“Sh! Look, Rodolfo just got out of the well. And he’s pushing the stone back by himself. Good heavens, he must be as strong as an ox.”
Through the mist they saw Rodolfo carrying a tray from the well to the kitchen. Alfred slapped the side of his head in annoyance.
“Dash it! I should have thought of it before. Don Juan was a great lover, wasn’t he? What did the Count say in his letter? ‘Beware of the Lover.’ Do you think Rodolfo could be ‘The Lover? We’d better keep a very close eye on him and find out what’s hidden down that well. Why was he carrying a tray?”
“All this detective work has given me quite an appetite. What about you, Alfred?”
“Oh, yes. And I think we deserve it. I feel we’re getting very close to an important discovery.”[/sociallocker]
Chapter 6: The Missing Link
That night Alfred and Ernest were too tired to go grave- digging. They decided, however, that they would keep a careful eye on Rodolfo. They felt that he, and in fact all three servants, were hiding something which might provide the key to the whole Dracula mystery. So, next morning they got up early, before the mist had risen, and slipped out into the castle yard to wait for Rodolfo to appear with his tray of food, as they believed he almost certainly would. About ten feet from the well, Gregory had parked the carriage with the Dracula coat of arms and the head of the vampire bat painted in gold on the side. They decided that this would be a good place to hide. Ernest looked at his watch.
“Do you think he’s not coming? We’ve been here for nearly an hour.”
“Perhaps he heard us come out and realised that we’re after him.”
“Well, let’s give him another fifteen minutes.”
They waited another fifteen minutes and were about to give up when they heard the kitchen door slam shut.
“I think it’s him.”
Sure enough, Rodolfo appeared carrying the same tray as on the previous day. But instead of stopping at the well, he walked straight to the carriage. Ernest and Alfred began to feel uneasy. However, when he reached the driver’s seat, he stopped and laid the tray on it. Then, he returned to the well and, using the thick piece of wood as a lever, pushed back the stone. He came back for the tray and, to their surprise, climbed into the well and disappeared. Alfred whistled to himself,
“I think this is our opportunity. Let’s follow him.”
Alfred reached the well first. He could hear the sound of Rodolfo’s boots on the stone steps as he went deeper into the well. At some point, they seemed to just fade away. Alfred looked in, but all he could see was a black hole.
“I say, I don’t fancy getting in there. Looks like the way down to Hell!”
Ernest struck a match and held it over the hole. They could make out spiral steps built on the side of the well. There was nothing to hold on to, and the steps looked wet and slippery, so if either of them fell, he would almost certainly go hurtling down to a sure death. Ernest got into the mouth of the well.
“Be careful. The steps are all wet and slimy.”
Step by step they climbed down into the darkness, feeling their way as best they could by leaning against the well wall. Suddenly, Alfred saw Ernest fall. For a moment he thought he had seen the last of his friend and he expected to hear the fatal splash. Instead, he heard Ernest’s voice coming from the well. Then he realised what had happened. There was a large hole in the wall and Ernest had fallen into it and was now lying on the floor of what, by the looks of it, was a passageway, which led somewhere underground.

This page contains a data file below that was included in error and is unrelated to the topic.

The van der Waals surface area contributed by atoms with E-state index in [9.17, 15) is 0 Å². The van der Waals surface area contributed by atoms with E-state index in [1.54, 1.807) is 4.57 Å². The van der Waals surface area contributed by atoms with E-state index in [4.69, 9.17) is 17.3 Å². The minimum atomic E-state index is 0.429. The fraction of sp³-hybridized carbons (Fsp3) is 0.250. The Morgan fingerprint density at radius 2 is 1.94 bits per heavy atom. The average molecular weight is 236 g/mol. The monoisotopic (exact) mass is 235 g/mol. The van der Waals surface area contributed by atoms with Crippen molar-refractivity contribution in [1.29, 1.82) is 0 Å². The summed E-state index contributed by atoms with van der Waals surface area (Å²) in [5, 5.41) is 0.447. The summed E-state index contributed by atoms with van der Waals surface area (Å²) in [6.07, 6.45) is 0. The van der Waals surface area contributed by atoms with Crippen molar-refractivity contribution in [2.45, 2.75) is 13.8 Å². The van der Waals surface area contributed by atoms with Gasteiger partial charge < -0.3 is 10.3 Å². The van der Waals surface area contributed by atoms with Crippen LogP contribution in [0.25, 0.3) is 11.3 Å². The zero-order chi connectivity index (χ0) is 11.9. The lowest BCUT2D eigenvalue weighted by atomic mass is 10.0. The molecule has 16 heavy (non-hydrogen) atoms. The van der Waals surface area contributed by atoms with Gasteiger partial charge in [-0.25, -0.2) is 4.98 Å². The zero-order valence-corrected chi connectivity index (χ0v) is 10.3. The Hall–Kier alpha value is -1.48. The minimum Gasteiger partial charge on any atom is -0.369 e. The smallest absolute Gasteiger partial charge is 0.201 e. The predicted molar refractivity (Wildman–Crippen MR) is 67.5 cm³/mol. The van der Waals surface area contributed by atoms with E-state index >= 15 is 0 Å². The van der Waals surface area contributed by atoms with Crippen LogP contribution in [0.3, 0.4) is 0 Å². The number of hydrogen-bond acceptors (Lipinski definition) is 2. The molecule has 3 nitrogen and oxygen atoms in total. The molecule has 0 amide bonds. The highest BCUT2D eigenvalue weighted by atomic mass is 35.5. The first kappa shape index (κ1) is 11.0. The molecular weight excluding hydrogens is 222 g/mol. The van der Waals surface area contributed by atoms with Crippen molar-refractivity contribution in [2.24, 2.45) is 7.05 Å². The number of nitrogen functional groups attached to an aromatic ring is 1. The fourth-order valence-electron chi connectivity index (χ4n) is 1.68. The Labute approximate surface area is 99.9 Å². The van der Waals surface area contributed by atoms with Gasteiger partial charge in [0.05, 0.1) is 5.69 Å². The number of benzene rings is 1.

“Are you all right, old chap?”
“Well, just about. I thought I was on my way to meet the Count for a moment. Where the devil are we?”
“Your guess is as good as mine. The home of the vampire bat I should think. Hold on a tick. I can just make out a dim light at the end there.”
Ernest got to his feet and felt his way along the passage to a door, which was slightly open. Inside, they could hear Rodolfo’s voice and the grunts of some kind of animal. Ernest pushed the door slightly.
“There’s only one way to find out. Let’s go.”
He opened the door just enough to see what was happening. Rodolfo had his back to them and was facing someone sitting on a chair. He appeared to have a spoon in one hand, feeding a baby. The room was warm and comfortable, with expensive Persian carpets on the floor. Rodolfo got up to put more wood on the fire, revealing the ugliest creature they had ever seen. One side of its face was twisted and shapeless, and its arms and whole body were all bent and moving out of control. Uneaten food and meaningless sounds were coming out of its mouth. Alfred could not help exclaiming.
“Good heavens! What is that?”
Rodolfo was speaking to the creature as if it understood what he was saying, but could not reply. Alfred pulled Ernest’s arm.
“I think we ought to go.”
Rodolfo must have sensed someone was there because he let out a wild cry and started to run towards them.
“You devils! Father said I should trust you because you are English gentlemen, but everybody hates the Dracula name and you’re no different. You want a story for your newspaper. You don’t care about the great family Dracula. Well, I’m going to kill you.”